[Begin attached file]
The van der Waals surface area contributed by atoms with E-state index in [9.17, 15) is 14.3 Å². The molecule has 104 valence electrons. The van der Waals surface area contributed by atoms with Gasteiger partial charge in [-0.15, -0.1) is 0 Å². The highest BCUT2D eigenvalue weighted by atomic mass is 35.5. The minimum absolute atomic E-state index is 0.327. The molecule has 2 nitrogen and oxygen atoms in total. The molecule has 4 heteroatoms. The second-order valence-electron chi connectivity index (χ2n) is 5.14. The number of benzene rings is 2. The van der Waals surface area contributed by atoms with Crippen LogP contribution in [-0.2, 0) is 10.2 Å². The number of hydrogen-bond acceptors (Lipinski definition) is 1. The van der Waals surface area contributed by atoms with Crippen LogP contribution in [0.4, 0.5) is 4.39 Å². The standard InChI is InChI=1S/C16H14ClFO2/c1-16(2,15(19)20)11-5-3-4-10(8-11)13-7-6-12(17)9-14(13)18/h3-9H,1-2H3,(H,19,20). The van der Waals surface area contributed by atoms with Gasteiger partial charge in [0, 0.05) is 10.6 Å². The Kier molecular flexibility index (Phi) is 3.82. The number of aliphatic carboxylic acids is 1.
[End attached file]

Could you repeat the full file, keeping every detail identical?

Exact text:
The van der Waals surface area contributed by atoms with E-state index in [9.17, 15) is 14.3 Å². The molecule has 104 valence electrons. The van der Waals surface area contributed by atoms with Gasteiger partial charge in [-0.15, -0.1) is 0 Å². The highest BCUT2D eigenvalue weighted by atomic mass is 35.5. The minimum absolute atomic E-state index is 0.327. The molecule has 2 nitrogen and oxygen atoms in total. The molecule has 4 heteroatoms. The second-order valence-electron chi connectivity index (χ2n) is 5.14. The number of benzene rings is 2. The van der Waals surface area contributed by atoms with Crippen LogP contribution in [-0.2, 0) is 10.2 Å². The number of hydrogen-bond acceptors (Lipinski definition) is 1. The van der Waals surface area contributed by atoms with Crippen LogP contribution in [0.4, 0.5) is 4.39 Å². The standard InChI is InChI=1S/C16H14ClFO2/c1-16(2,15(19)20)11-5-3-4-10(8-11)13-7-6-12(17)9-14(13)18/h3-9H,1-2H3,(H,19,20). The van der Waals surface area contributed by atoms with Gasteiger partial charge in [0, 0.05) is 10.6 Å². The Kier molecular flexibility index (Phi) is 3.82. The number of aliphatic carboxylic acids is 1.